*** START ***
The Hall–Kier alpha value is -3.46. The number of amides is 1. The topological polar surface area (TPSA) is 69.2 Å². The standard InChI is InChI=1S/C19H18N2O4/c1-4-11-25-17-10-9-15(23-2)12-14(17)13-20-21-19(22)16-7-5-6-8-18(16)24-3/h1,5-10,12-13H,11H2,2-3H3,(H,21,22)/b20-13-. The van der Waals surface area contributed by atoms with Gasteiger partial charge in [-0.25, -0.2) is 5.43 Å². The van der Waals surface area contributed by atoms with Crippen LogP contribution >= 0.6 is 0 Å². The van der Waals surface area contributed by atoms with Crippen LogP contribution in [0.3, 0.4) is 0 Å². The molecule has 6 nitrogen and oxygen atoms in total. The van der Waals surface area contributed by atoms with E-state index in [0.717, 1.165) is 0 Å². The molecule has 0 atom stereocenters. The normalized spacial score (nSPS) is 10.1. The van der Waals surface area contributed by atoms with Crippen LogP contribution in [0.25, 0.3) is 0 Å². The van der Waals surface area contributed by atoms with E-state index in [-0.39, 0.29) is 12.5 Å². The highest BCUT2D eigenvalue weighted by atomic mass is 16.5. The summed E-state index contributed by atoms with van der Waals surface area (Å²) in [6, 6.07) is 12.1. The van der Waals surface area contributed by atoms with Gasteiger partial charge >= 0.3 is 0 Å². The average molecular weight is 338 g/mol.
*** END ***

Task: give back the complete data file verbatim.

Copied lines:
The Hall–Kier alpha value is -3.46. The number of amides is 1. The topological polar surface area (TPSA) is 69.2 Å². The standard InChI is InChI=1S/C19H18N2O4/c1-4-11-25-17-10-9-15(23-2)12-14(17)13-20-21-19(22)16-7-5-6-8-18(16)24-3/h1,5-10,12-13H,11H2,2-3H3,(H,21,22)/b20-13-. The van der Waals surface area contributed by atoms with Gasteiger partial charge in [-0.25, -0.2) is 5.43 Å². The van der Waals surface area contributed by atoms with Crippen LogP contribution >= 0.6 is 0 Å². The van der Waals surface area contributed by atoms with Crippen LogP contribution in [0.3, 0.4) is 0 Å². The molecule has 6 nitrogen and oxygen atoms in total. The van der Waals surface area contributed by atoms with E-state index in [0.717, 1.165) is 0 Å². The molecule has 0 atom stereocenters. The normalized spacial score (nSPS) is 10.1. The van der Waals surface area contributed by atoms with Crippen LogP contribution in [0.25, 0.3) is 0 Å². The van der Waals surface area contributed by atoms with E-state index in [-0.39, 0.29) is 12.5 Å². The highest BCUT2D eigenvalue weighted by atomic mass is 16.5. The summed E-state index contributed by atoms with van der Waals surface area (Å²) in [6, 6.07) is 12.1. The van der Waals surface area contributed by atoms with Gasteiger partial charge >= 0.3 is 0 Å². The average molecular weight is 338 g/mol.